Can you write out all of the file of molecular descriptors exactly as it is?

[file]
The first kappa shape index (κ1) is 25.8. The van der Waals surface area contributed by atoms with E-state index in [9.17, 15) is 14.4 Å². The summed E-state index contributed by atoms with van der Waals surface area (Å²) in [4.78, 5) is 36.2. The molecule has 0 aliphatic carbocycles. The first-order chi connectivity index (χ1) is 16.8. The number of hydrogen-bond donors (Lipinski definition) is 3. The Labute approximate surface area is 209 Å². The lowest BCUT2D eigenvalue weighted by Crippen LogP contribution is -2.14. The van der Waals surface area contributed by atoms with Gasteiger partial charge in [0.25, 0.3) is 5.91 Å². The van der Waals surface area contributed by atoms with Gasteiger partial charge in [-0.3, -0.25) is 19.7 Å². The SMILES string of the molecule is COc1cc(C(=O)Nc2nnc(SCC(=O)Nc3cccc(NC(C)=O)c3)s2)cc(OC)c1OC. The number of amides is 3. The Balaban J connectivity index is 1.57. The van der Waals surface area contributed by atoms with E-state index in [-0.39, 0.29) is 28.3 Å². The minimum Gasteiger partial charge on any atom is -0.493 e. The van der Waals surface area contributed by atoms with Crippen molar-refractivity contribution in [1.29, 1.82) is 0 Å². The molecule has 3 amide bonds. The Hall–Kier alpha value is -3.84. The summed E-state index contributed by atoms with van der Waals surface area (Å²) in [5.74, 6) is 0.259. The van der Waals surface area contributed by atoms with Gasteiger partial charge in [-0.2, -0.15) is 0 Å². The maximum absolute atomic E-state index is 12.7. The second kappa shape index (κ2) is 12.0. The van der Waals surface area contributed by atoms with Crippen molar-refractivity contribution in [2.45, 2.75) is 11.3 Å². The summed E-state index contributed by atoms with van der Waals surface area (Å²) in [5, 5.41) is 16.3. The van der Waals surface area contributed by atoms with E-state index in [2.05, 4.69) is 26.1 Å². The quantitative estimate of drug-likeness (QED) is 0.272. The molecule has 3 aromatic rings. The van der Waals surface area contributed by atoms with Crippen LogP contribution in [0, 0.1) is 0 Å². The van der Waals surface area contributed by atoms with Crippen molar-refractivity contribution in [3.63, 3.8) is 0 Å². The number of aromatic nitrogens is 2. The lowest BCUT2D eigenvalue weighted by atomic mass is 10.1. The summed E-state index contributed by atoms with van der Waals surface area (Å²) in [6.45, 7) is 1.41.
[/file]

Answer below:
The first kappa shape index (κ1) is 25.8. The van der Waals surface area contributed by atoms with E-state index in [9.17, 15) is 14.4 Å². The summed E-state index contributed by atoms with van der Waals surface area (Å²) in [4.78, 5) is 36.2. The molecule has 0 aliphatic carbocycles. The first-order chi connectivity index (χ1) is 16.8. The number of hydrogen-bond donors (Lipinski definition) is 3. The Labute approximate surface area is 209 Å². The lowest BCUT2D eigenvalue weighted by Crippen LogP contribution is -2.14. The van der Waals surface area contributed by atoms with Gasteiger partial charge in [0.25, 0.3) is 5.91 Å². The van der Waals surface area contributed by atoms with Gasteiger partial charge in [-0.3, -0.25) is 19.7 Å². The SMILES string of the molecule is COc1cc(C(=O)Nc2nnc(SCC(=O)Nc3cccc(NC(C)=O)c3)s2)cc(OC)c1OC. The number of amides is 3. The Balaban J connectivity index is 1.57. The van der Waals surface area contributed by atoms with E-state index in [-0.39, 0.29) is 28.3 Å². The minimum Gasteiger partial charge on any atom is -0.493 e. The van der Waals surface area contributed by atoms with Crippen molar-refractivity contribution in [1.29, 1.82) is 0 Å². The molecule has 3 amide bonds. The Hall–Kier alpha value is -3.84. The summed E-state index contributed by atoms with van der Waals surface area (Å²) in [5.74, 6) is 0.259. The van der Waals surface area contributed by atoms with Gasteiger partial charge in [-0.2, -0.15) is 0 Å². The maximum absolute atomic E-state index is 12.7. The second kappa shape index (κ2) is 12.0. The van der Waals surface area contributed by atoms with Crippen molar-refractivity contribution in [2.45, 2.75) is 11.3 Å². The summed E-state index contributed by atoms with van der Waals surface area (Å²) in [5, 5.41) is 16.3. The van der Waals surface area contributed by atoms with E-state index in [2.05, 4.69) is 26.1 Å². The quantitative estimate of drug-likeness (QED) is 0.272. The molecule has 3 aromatic rings. The van der Waals surface area contributed by atoms with Crippen LogP contribution in [0, 0.1) is 0 Å². The van der Waals surface area contributed by atoms with Crippen molar-refractivity contribution in [3.63, 3.8) is 0 Å². The number of aromatic nitrogens is 2. The lowest BCUT2D eigenvalue weighted by atomic mass is 10.1. The summed E-state index contributed by atoms with van der Waals surface area (Å²) in [6.45, 7) is 1.41.